When I first heard that a journalist from Atlanta published her first novel, “You go girl!” was my first reaction, as I’ve been slacking on finishing my own book. I started reading up on Colleen Oakley and her first novel “Before I Go”, then my pal from UGA’s Grady college — now editor of Eide Magazine, Tova Gelfond — invited me to attend her book party.
The event was hosted by Jenn Hobby, Kirsten Palladino, Tucker Berta, Vikki Locke, Meg Reggie, Lisa Shore and (of course) Eide Magazine. Family, friends, fellow journalists, and new fans gathered at Room & Board to celebrate “Before I Go”. Guests nibbled on JCT Kitchen snacks and sipped cocktails from Candoni Wines and Vixen Vodka.
Turns out, Colleen and I are both graduates of UGA’s Grady College of Journalism & Mass Communication, along with Tova Gelfond and one of the other hosts from the party, Tova Gelfond. It was neat to see so many other writers, editors, and UGA grads come out to celebrate one of our own. Here’s a bit more about “Before I Go”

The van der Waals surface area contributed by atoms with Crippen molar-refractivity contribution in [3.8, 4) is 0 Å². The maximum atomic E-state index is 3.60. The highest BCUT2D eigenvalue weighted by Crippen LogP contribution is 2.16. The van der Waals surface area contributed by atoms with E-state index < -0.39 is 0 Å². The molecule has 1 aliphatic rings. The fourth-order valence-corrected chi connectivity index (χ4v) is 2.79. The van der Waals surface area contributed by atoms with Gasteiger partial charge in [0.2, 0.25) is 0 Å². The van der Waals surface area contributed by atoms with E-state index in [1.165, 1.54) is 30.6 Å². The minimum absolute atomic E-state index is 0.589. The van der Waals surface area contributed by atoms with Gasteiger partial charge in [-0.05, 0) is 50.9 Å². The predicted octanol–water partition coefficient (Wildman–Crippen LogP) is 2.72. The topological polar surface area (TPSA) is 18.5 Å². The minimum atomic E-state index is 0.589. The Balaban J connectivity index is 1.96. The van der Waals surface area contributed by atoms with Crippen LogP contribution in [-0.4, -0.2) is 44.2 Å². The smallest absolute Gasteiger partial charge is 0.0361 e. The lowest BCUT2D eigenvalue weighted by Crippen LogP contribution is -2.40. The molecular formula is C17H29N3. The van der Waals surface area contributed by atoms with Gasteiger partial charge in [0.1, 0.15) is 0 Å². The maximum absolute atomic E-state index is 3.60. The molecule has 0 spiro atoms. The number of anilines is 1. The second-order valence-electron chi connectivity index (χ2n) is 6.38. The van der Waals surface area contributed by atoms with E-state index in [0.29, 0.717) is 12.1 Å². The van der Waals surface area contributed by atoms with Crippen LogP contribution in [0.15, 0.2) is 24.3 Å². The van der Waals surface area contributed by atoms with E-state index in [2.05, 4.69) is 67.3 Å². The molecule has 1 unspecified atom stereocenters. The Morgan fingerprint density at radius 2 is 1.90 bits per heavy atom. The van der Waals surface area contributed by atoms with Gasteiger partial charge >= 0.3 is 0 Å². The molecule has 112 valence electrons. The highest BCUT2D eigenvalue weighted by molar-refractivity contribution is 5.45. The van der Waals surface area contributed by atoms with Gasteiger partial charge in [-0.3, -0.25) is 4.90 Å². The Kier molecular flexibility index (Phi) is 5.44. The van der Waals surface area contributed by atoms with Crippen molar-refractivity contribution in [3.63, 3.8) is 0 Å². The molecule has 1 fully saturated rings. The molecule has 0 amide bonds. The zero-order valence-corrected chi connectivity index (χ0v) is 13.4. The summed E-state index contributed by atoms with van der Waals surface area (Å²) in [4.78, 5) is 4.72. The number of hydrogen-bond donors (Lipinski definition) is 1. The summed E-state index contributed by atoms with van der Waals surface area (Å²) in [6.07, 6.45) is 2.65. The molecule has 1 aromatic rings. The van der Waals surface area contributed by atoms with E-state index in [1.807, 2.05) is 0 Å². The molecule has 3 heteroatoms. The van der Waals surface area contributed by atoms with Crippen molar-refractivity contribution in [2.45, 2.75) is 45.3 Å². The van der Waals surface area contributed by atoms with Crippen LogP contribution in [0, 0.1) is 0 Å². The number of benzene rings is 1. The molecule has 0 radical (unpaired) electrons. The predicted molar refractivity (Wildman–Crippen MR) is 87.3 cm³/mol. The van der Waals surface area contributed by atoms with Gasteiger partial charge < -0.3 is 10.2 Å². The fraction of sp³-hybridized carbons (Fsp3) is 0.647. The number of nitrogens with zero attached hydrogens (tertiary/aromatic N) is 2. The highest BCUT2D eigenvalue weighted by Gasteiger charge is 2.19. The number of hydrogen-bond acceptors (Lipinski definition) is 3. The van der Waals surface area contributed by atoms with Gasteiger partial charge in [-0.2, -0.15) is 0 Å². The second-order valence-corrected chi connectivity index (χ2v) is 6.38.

“Twenty-seven-year-old Daisy already beat breast cancer three years ago. How can this be happening to her again? On the eve of what was supposed to be a triumphant “Cancerversary” with her husband Jack to celebrate three years of being cancer-free, Daisy suffers a devastating blow: her doctor tells her that the cancer is back, but this time it’s an aggressive stage four diagnosis. She may have as few as four months left to live. Death is a frightening prospect—but not because she’s afraid for herself. She’s terrified of what will happen to her brilliant but otherwise charmingly helpless husband when she’s no longer there to take care of him. It’s this fear that keeps her up at night, until she stumbles on the solution: she has to find him another wife. With a singular determination, Daisy scouts local parks and coffee shops and online dating sites looking for Jack’s perfect match. But the further she gets on her quest, the more she questions the sanity of her plan. As the thought of her husband with another woman becomes all too real, Daisy’s forced to decide what’s more important in the short amount of time she has left: her husband’s happiness—or her own?”